How to: Create your own Lightroom presets

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Using Lightroom’s presets are a handy way to speed up your workflow. They allow you to use commonly applied settings at the touch of a button, saving valuable editing time.

And while Adobe has greatly expanded its own preset offerings over the years, there’s something much more satisfying about creating your own, and in your own style. So, let’s take a look at how you do it.

Image: Mike O'Connor

Process the image

Firstly, you’ll want to start by applying any basic RAW processing required before applying your unique preset. To save even more time, you could create a preset for your basic RAW adjustments, but as every image will need its own unique basic adjustments it may be best to do these manually – cropping or noise reduction are good examples.

Apply the effect

For this shot of a Miromiro/Tomtit I photographed in New Zealand last year, I’m going to create a warmer, punchier look that accentuates the texture of the feathers and the yellow tones in the wee bird’s breast.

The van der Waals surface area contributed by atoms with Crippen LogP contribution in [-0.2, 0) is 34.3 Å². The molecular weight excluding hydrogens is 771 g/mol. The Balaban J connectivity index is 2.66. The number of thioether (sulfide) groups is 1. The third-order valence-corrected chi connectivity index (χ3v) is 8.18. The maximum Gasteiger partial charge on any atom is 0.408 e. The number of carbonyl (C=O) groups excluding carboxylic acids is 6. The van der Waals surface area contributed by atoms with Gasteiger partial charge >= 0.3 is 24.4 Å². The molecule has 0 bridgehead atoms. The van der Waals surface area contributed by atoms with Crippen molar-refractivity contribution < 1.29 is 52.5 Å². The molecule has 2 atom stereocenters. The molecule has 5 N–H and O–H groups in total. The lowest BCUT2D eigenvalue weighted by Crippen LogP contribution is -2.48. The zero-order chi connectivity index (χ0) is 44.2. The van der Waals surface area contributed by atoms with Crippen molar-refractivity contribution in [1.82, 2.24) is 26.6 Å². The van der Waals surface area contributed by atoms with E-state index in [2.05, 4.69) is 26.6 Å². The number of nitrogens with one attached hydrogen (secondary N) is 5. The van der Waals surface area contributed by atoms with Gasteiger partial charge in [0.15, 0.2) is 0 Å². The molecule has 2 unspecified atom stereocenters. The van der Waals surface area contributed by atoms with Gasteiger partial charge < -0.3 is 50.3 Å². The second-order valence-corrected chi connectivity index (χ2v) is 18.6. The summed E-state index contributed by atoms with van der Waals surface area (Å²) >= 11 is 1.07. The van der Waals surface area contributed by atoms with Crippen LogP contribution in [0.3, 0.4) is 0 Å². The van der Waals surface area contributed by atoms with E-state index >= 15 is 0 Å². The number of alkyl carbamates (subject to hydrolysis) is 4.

To do this, I set the Colour Temperature to 5100, Exposure +0.30, Contrast +29, Highlights -50, Texture +10, Clarity + 20, Vibrance +15 and Saturation + 10 to complete the effect.

Save the preset

Expand the Preset tab, and click on the plus symbol and then ‘Create Preset’. When the dialogue opens, give the preset a new name. I’ve called mine ‘Warm Preset’. By default it will be placed in User Presets. Click ‘Check None’ to clear all the fields, and then click on only the adjustments you want to be included in your preset, before clicking ‘Create’.

Apply it now…

With the preset now saved, you can find it under User presets in the Presets tab. Hovering over the preset name will temporarily show it applied to the active image. To apply it, simply left-click on the name and the adjustments will be applied to your image – easy.

…or apply it at import

You can also apply your preset at import, saving even more time. To do this, in the Import dialogue, expand the Apply During Import tab on the right and select your preset from the list.

This is great for instances where you have lots of shots of the same subject, and you want to bulk edit in one hit. You can also create a bunch of your own presets for different effects as well. ❂

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